Zzzzzz: Sleep gadgets adjust to help you rest

In this Friday, July 7, 2017, photo, Sleep Number store manager Lee Pulliam demonstrates how the company's sleep technology tracks your sleeping patterns, in addition to the other features of the Sleep Number 360 Smart Bed, including a foot warming element, adjustable side comfort, head and foot raising capability and an analysis of how well a person slept. A number of companies are incorporating sleep science into products that help people track and improve the quality of their sleep. (AP Photo/Rogelio V. Solis)

NEW YORK (AP) — Pillows that track your snoozing patterns? A bed that adjusts based on how much you twist and turn? Companies are adding more technology into their products, hoping to lure customers craving a better night’s sleep.

Fed tells Congress further rate hikes on the way

In this Wednesday, June 14, 2017, file photo, Federal Reserve Chair Janet Yellen speaks in Washington, to announce the Federal Open Market Committee decision on interest rates following a two-day meeting. Yellen releases her semiannual report to Congress, Friday, July 7, 2017. (AP Photo/Susan Walsh, File)

WASHINGTON (AP) — The Federal Reserve said Friday it expects the U.S. economy will strengthen and warrant further gradual increases in its key interest rate. That rate forecast was included in the Fed’s semi-annual monetary report to Congress, which Chair Janet Yellen will deliver to Congress next week. The Fed has raised interest rates three times since December, pushing its benchmark rate to a range of 1 percent to 1.25 percent. The Fed noted that policymakers still expect one more rate hike this year and another three hikes in 2018. The Fed said this projected pace of hikes would still allow the labor market to keep strengthening and inflation to climb to the Fed’s 2 percent target. The Fed also signaled that it expects to begin reducing its massive bond holdings this year.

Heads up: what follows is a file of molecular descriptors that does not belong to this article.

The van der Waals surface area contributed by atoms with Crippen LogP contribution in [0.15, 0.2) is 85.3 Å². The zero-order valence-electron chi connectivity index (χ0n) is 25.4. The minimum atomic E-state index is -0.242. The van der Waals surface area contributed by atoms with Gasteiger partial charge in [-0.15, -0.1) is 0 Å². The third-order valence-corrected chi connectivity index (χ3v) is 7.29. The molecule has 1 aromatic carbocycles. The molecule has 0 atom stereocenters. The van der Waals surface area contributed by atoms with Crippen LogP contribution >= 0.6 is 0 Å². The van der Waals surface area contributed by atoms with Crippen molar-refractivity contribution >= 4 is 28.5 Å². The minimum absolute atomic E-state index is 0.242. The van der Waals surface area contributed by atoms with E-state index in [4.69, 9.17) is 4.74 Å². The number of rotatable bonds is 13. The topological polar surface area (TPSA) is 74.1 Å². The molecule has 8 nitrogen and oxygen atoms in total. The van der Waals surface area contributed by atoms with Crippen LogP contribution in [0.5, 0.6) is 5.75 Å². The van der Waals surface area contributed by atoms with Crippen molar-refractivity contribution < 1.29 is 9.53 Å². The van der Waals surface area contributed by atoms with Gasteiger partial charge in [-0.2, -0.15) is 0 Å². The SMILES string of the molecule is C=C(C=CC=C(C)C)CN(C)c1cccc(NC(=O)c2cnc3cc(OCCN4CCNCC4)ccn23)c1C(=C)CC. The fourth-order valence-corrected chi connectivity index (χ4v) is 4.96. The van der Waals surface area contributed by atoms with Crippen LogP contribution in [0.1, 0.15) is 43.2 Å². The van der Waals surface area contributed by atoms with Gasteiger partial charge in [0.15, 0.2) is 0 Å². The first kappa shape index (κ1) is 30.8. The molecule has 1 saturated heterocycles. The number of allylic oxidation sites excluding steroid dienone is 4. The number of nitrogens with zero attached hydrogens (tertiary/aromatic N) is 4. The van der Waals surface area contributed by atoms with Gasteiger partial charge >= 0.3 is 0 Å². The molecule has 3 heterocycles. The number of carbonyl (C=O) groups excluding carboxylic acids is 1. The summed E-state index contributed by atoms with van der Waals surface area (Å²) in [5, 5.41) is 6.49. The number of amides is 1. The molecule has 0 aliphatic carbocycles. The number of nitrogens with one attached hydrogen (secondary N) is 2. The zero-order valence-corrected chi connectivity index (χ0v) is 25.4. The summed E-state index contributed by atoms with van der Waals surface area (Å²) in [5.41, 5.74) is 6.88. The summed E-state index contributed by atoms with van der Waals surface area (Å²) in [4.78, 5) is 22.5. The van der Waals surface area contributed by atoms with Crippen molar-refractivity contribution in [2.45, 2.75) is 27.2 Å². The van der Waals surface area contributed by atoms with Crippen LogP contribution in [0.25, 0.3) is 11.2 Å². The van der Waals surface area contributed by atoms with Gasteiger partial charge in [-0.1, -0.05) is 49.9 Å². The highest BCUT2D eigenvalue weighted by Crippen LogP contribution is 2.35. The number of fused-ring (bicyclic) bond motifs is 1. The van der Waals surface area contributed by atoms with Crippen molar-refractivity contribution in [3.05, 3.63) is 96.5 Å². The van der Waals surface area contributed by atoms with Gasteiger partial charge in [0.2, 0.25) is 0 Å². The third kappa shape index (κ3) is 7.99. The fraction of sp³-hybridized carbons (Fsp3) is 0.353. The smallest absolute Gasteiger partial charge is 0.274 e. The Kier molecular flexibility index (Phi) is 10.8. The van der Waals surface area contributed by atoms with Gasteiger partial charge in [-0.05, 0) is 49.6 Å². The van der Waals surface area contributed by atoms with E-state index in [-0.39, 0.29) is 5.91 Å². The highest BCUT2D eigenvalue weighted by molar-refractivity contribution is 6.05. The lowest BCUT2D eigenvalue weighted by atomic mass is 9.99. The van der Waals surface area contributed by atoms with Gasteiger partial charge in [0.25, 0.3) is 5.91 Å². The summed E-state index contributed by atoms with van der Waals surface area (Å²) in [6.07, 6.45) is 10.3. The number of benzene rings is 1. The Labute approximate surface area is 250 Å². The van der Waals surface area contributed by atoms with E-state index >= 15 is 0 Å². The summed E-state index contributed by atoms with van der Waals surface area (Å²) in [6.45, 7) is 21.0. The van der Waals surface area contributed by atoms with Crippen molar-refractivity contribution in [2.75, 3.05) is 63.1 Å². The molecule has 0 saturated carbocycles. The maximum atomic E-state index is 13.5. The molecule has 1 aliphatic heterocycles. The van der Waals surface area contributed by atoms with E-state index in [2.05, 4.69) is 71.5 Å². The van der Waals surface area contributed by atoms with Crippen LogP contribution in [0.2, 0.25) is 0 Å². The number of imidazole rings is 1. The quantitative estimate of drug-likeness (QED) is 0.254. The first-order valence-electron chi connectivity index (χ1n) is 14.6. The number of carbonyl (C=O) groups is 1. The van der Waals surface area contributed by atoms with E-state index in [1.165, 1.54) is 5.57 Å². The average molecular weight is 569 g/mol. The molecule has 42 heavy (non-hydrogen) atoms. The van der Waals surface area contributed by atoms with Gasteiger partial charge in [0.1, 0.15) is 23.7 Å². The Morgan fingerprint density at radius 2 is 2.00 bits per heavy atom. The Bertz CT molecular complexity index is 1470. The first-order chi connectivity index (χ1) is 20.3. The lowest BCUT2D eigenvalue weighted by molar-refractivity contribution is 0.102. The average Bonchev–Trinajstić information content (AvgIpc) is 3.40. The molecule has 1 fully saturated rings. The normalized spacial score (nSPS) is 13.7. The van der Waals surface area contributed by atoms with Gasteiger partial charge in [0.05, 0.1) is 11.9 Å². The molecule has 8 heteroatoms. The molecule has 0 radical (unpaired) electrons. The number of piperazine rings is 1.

Eclipse expected to draw big crowds to Idaho

Weiser is selling its own special eclipse glasses, with filters that make it safe to look at the sun during the solar eclipse. Betsy Z. Russell / The Spokesman-Review

WEISER – Idaho is bracing for an influx of tourists from around the world on Aug. 21, all bent on viewing a singular event: the first coast-to-coast total eclipse of the sun in the United States since 1918.



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